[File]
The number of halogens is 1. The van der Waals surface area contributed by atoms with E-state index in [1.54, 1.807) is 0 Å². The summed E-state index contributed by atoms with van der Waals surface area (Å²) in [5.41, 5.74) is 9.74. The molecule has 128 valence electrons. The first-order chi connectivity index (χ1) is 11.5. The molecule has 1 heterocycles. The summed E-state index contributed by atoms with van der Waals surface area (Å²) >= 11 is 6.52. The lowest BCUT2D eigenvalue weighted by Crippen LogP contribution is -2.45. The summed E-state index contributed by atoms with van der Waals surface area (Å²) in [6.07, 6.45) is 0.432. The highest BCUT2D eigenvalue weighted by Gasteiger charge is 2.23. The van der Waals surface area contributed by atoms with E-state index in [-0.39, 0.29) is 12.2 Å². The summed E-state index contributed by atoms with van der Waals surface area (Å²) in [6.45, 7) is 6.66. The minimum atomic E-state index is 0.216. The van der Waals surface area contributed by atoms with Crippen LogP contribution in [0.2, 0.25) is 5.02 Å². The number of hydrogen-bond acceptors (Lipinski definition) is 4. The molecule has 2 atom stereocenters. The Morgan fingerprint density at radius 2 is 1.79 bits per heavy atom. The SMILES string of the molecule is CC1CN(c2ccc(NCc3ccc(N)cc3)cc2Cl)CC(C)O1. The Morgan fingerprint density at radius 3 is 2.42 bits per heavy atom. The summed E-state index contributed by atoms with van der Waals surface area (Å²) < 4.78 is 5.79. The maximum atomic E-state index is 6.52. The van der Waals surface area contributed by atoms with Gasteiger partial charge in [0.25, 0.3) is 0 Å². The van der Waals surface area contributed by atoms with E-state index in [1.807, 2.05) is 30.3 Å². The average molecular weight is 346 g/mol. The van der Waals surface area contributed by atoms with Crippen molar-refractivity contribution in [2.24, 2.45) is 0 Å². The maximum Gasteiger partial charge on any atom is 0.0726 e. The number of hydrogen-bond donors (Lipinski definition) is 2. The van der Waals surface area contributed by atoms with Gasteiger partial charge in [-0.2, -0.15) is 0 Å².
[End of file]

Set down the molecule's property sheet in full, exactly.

The number of halogens is 1. The van der Waals surface area contributed by atoms with E-state index in [1.54, 1.807) is 0 Å². The summed E-state index contributed by atoms with van der Waals surface area (Å²) in [5.41, 5.74) is 9.74. The molecule has 128 valence electrons. The first-order chi connectivity index (χ1) is 11.5. The molecule has 1 heterocycles. The summed E-state index contributed by atoms with van der Waals surface area (Å²) >= 11 is 6.52. The lowest BCUT2D eigenvalue weighted by Crippen LogP contribution is -2.45. The summed E-state index contributed by atoms with van der Waals surface area (Å²) in [6.07, 6.45) is 0.432. The highest BCUT2D eigenvalue weighted by Gasteiger charge is 2.23. The van der Waals surface area contributed by atoms with E-state index in [-0.39, 0.29) is 12.2 Å². The summed E-state index contributed by atoms with van der Waals surface area (Å²) in [6.45, 7) is 6.66. The minimum atomic E-state index is 0.216. The van der Waals surface area contributed by atoms with Crippen LogP contribution in [0.2, 0.25) is 5.02 Å². The number of hydrogen-bond acceptors (Lipinski definition) is 4. The molecule has 2 atom stereocenters. The Morgan fingerprint density at radius 2 is 1.79 bits per heavy atom. The SMILES string of the molecule is CC1CN(c2ccc(NCc3ccc(N)cc3)cc2Cl)CC(C)O1. The Morgan fingerprint density at radius 3 is 2.42 bits per heavy atom. The summed E-state index contributed by atoms with van der Waals surface area (Å²) < 4.78 is 5.79. The maximum atomic E-state index is 6.52. The van der Waals surface area contributed by atoms with Gasteiger partial charge in [0.25, 0.3) is 0 Å². The van der Waals surface area contributed by atoms with E-state index in [1.807, 2.05) is 30.3 Å². The average molecular weight is 346 g/mol. The van der Waals surface area contributed by atoms with Crippen molar-refractivity contribution in [2.24, 2.45) is 0 Å². The maximum Gasteiger partial charge on any atom is 0.0726 e. The number of hydrogen-bond donors (Lipinski definition) is 2. The van der Waals surface area contributed by atoms with Gasteiger partial charge in [-0.2, -0.15) is 0 Å².